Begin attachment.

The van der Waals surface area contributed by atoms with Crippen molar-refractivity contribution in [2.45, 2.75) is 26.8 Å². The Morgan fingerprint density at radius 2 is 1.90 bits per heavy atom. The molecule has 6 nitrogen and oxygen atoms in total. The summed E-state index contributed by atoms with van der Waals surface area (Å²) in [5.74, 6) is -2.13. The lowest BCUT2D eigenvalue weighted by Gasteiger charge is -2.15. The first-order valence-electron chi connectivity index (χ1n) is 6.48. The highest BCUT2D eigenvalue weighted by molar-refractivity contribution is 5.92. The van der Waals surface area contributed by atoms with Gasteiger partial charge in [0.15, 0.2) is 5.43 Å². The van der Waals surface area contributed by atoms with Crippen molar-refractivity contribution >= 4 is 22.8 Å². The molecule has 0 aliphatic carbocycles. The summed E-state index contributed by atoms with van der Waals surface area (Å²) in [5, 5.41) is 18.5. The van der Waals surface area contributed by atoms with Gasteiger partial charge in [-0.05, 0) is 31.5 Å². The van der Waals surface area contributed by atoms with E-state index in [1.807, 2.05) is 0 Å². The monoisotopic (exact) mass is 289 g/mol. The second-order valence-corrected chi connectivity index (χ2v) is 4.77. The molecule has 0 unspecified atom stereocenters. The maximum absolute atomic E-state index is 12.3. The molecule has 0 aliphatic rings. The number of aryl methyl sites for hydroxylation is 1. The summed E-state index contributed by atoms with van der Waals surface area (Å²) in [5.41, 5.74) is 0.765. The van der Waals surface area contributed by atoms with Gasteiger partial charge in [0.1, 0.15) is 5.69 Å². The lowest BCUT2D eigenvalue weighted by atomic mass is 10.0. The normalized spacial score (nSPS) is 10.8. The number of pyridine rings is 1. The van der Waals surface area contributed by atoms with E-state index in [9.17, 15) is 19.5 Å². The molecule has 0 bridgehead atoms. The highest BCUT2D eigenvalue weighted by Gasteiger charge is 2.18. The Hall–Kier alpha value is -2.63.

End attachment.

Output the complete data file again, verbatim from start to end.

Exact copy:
The van der Waals surface area contributed by atoms with Crippen molar-refractivity contribution in [2.45, 2.75) is 26.8 Å². The Morgan fingerprint density at radius 2 is 1.90 bits per heavy atom. The molecule has 6 nitrogen and oxygen atoms in total. The summed E-state index contributed by atoms with van der Waals surface area (Å²) in [5.74, 6) is -2.13. The lowest BCUT2D eigenvalue weighted by Gasteiger charge is -2.15. The first-order valence-electron chi connectivity index (χ1n) is 6.48. The highest BCUT2D eigenvalue weighted by molar-refractivity contribution is 5.92. The van der Waals surface area contributed by atoms with Gasteiger partial charge in [0.15, 0.2) is 5.43 Å². The van der Waals surface area contributed by atoms with Crippen molar-refractivity contribution >= 4 is 22.8 Å². The molecule has 0 aliphatic carbocycles. The summed E-state index contributed by atoms with van der Waals surface area (Å²) in [5, 5.41) is 18.5. The van der Waals surface area contributed by atoms with Gasteiger partial charge in [-0.05, 0) is 31.5 Å². The van der Waals surface area contributed by atoms with E-state index in [1.807, 2.05) is 0 Å². The monoisotopic (exact) mass is 289 g/mol. The second-order valence-corrected chi connectivity index (χ2v) is 4.77. The molecule has 0 unspecified atom stereocenters. The maximum absolute atomic E-state index is 12.3. The molecule has 0 aliphatic rings. The number of aryl methyl sites for hydroxylation is 1. The summed E-state index contributed by atoms with van der Waals surface area (Å²) in [5.41, 5.74) is 0.765. The van der Waals surface area contributed by atoms with Gasteiger partial charge in [0.1, 0.15) is 5.69 Å². The lowest BCUT2D eigenvalue weighted by atomic mass is 10.0. The normalized spacial score (nSPS) is 10.8. The number of pyridine rings is 1. The van der Waals surface area contributed by atoms with E-state index in [9.17, 15) is 19.5 Å². The molecule has 0 bridgehead atoms. The highest BCUT2D eigenvalue weighted by Gasteiger charge is 2.18. The Hall–Kier alpha value is -2.63.